Three candidates—one incumbent and two first-time challengers—are running for two open trustee seats on the North Haven Village Board. Each term is two years.
Incumbent Jeff Sander is seeking a fourth term, running on the North Haven Party line with architect Arthur James Laspesa, while Mary Whelan, an attorney, is running solo under the Daffodil Party banner. Trustee Russell J. “Jim” Smyth Jr. has opted not to run again.
The election is this Tuesday, June 18, and registered voters can cast their ballots between noon and 9 p.m. at Village Hall on Ferry Road.
Board members have opted not to immediately fill the seat vacated by former Mayor Laura Nolan, a North Haven Party member who resigned in late April for personal reasons. Instead, the board expects to appoint a new mayor sometime after July 1, and that person will complete the remainder of Ms. Nolan’s term, which expires in June 2014.
Jeff SanderMr. Sander, 71, a three-term veteran of the board, is a full-time village resident of 14 years. He retired as an executive with Lucent Technologies and IBM, and holds an MBA and a bachelor’s degree in business from New York University. He is also involved with the East End Classic Boat Society and a member of the Sag Harbor Yacht Club.
“I think I’ve done a pretty good job at keeping the village a good place to live and would like to continue to do that,” he said.
Finding a way to thin the village’s large deer population and residents’ concerns about tick-borne diseases remains a priority. A committee formed by the village to address the issue is drafting some recommendations to be presented to the board within the next month and reviewed with residents by the end of summer, he said.
Continuing work on drafting a set of regulations for docks is another issue. The village has had a moratorium on new dock construction since 2011, while the board has been studying their effects on the waterways and underwater wildlife. Preserving as much land as possible and “regulating what does get built in North Haven in a fair and equitable manner, so that the village continues to have a lot of beauty,” is another goal that Mr. Sander plans to pursue.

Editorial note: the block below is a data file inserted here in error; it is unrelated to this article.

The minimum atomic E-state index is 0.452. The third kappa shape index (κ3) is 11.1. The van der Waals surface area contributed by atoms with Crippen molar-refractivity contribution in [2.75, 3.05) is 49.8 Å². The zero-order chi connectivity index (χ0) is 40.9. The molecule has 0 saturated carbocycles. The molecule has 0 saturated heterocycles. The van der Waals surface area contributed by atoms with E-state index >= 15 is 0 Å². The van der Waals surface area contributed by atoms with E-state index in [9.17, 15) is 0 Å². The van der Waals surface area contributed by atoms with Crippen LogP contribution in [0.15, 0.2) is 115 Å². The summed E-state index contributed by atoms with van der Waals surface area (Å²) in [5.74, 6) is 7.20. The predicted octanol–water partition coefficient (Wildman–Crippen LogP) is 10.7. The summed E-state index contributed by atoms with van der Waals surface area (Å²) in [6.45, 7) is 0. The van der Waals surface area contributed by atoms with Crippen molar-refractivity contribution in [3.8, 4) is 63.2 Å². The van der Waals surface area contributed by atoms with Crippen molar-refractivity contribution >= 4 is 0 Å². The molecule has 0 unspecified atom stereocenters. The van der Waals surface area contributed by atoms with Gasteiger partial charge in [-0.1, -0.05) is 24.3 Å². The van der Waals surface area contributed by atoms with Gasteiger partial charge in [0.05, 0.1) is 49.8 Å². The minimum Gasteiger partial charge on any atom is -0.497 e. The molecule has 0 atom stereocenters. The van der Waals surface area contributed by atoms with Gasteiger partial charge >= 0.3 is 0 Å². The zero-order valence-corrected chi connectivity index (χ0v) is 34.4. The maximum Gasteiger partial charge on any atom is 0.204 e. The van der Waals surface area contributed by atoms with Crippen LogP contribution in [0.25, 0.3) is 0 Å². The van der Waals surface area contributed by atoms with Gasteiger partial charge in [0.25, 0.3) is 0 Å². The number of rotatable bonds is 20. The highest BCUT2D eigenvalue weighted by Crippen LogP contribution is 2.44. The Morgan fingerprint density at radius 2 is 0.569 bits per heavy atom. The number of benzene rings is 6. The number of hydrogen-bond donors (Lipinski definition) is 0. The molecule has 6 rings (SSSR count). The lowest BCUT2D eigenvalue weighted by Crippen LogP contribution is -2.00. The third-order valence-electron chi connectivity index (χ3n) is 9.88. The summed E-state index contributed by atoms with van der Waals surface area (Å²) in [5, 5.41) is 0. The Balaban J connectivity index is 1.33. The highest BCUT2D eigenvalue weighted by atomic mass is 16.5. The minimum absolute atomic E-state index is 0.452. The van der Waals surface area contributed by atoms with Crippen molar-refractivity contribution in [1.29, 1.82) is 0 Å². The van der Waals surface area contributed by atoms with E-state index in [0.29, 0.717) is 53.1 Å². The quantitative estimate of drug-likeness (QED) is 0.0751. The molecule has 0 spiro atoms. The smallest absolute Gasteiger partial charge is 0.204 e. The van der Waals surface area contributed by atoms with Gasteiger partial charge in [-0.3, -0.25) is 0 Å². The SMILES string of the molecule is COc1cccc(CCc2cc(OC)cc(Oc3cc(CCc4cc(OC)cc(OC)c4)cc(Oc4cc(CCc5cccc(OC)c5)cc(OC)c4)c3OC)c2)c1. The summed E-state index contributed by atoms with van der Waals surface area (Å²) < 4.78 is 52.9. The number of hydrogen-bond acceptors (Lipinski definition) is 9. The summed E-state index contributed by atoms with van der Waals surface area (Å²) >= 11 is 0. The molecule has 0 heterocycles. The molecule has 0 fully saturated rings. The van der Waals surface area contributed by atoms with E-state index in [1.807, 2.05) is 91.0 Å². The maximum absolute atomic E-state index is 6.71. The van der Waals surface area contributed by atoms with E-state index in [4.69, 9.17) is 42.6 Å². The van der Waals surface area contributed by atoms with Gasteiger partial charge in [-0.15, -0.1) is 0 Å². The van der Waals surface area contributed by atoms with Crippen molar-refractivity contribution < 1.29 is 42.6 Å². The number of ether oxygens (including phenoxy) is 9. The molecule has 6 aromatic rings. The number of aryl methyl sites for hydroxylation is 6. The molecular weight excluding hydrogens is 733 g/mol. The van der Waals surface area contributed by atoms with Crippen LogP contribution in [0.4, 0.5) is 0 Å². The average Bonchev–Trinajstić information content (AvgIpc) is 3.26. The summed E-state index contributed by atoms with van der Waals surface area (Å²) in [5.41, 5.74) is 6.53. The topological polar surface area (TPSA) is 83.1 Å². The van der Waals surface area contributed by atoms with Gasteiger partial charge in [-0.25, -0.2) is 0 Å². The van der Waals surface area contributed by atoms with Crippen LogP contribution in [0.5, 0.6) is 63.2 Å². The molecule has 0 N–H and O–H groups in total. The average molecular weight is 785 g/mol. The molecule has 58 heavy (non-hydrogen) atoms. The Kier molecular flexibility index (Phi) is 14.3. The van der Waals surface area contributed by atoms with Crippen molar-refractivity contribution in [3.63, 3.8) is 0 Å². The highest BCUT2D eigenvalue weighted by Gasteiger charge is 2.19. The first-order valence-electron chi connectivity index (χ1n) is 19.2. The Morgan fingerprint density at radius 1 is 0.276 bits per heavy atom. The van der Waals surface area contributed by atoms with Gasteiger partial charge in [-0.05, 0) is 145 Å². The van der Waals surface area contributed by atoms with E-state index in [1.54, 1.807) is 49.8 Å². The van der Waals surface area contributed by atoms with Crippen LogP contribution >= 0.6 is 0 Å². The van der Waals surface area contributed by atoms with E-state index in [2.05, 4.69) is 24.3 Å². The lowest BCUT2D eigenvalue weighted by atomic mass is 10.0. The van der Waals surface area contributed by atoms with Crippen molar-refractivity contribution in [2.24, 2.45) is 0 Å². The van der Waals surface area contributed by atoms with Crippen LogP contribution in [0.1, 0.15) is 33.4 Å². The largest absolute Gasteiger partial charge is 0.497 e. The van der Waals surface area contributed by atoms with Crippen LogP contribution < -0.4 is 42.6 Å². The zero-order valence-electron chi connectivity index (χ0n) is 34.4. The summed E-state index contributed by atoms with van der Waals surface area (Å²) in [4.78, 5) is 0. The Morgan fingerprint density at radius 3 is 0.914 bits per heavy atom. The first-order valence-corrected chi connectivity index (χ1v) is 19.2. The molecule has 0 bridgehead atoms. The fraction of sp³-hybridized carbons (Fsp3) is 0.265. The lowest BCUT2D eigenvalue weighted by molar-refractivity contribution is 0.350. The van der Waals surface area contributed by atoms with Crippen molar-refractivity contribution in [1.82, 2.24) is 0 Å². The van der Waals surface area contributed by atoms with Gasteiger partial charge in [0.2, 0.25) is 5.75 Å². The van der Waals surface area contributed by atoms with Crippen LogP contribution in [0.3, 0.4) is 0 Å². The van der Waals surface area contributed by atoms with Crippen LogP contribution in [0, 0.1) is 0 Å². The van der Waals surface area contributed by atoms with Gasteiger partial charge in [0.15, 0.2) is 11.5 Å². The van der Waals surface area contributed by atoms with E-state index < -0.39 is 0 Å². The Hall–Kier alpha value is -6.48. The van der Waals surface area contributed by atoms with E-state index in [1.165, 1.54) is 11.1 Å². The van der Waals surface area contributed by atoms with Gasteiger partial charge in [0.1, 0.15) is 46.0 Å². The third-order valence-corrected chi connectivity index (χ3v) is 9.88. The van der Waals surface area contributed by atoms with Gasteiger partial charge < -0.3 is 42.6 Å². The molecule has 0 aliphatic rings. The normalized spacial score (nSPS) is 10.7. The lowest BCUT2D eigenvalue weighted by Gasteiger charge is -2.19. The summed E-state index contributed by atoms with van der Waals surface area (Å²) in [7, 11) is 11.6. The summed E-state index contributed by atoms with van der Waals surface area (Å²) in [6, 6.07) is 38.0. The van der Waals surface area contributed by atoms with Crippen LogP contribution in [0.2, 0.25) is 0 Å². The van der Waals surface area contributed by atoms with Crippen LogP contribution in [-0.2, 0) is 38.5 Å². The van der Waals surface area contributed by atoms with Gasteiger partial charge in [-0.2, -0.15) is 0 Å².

Arthur James LaspesaMr. Laspesa, 65, has served on the North Haven Village Planning Board since 1987, and as its chairman since 1992, but is taking his first stab at a political race this year.
A resident of North Haven Shores who has lived in the village since 1985, Mr. Laspesa—who is best known as Jim—is an architect for A. James Laspesa Architect in Sag Harbor. He holds a bachelor’s degree in architecture from the New York Institute of Technology and served in the U.S. Air Force from 1971 to 1977. He is also on the board of directors and vice commodore for the Sag Harbor Yacht Club, and sits on the board of the Cormaria Retreat House.
“I’ve reluctantly stayed out of politics my whole life,” he said. “This is my first step. It’s a little nerve-racking.”
Mr. Laspesa said he was always interested in running, but was finally encouraged to do so when Ms. Nolan asked him to enter the race.
Preserving open space by teaming up with Nature Conservancy-type organizations and protecting the peninsula village’s shorelines and bluffs are his main platform, he said. Mr. Laspesa added that he would like to consider revetments and similar structures.
The village’s large deer population is one issue that Mr. Laspesa said he does not want to get involved in. Instead, he said residents should try to plant indigenous vegetation that deer do not like to eat.
Mary WhelanMs. Whelan, 56, another newcomer to the political scene, said she has entered this year’s race to give voters an alternative option to the ruling North Haven Party.
An attorney with her own practice in Sag Harbor, Ms. Whelan is also the co-owner of a marine construction business, D.J. Whelan Corp, also known as Whelan Marine, which she started with her husband, David, 30 years ago. They live in Bay Haven, and Ms. Whelan has been a village resident for nearly three decades.
Her law degree is from the Hofstra Law School, and she also earned a bachelor’s degree in psychology from Southampton College. She is a founding member of the Breakwater Yacht Club Community Sailing Center and also involved with her homeowners’ association.
She named her Daffodil Party after a flower that she said is symbolic of the village because the deer will not eat it and it returns every year.
“I thought that it was time to have a new voice for the community,” she said of her decision to run. “It’s great the job people have done, but it’s been the same. The North Haven Party has been ingrained in North Haven Village for a long time.”
Shortly after submitting her nominating petition, she said, the North Haven Party challenged it, saying some of her signatures were on its petition as well. Her petition was ultimately upheld by the Suffolk County Board of Elections.
“As much as the deer population is an issue, the more serious problem is the ticks that North Haven seems to be really infested with,” Ms. Whelan said, noting that she would like to work on a solution.
Cutting down on traffic backups in the summer and reducing noise from lawnmowers, weed whackers and leaf blowers through stricter enforcement are other goals of Ms. Whelan.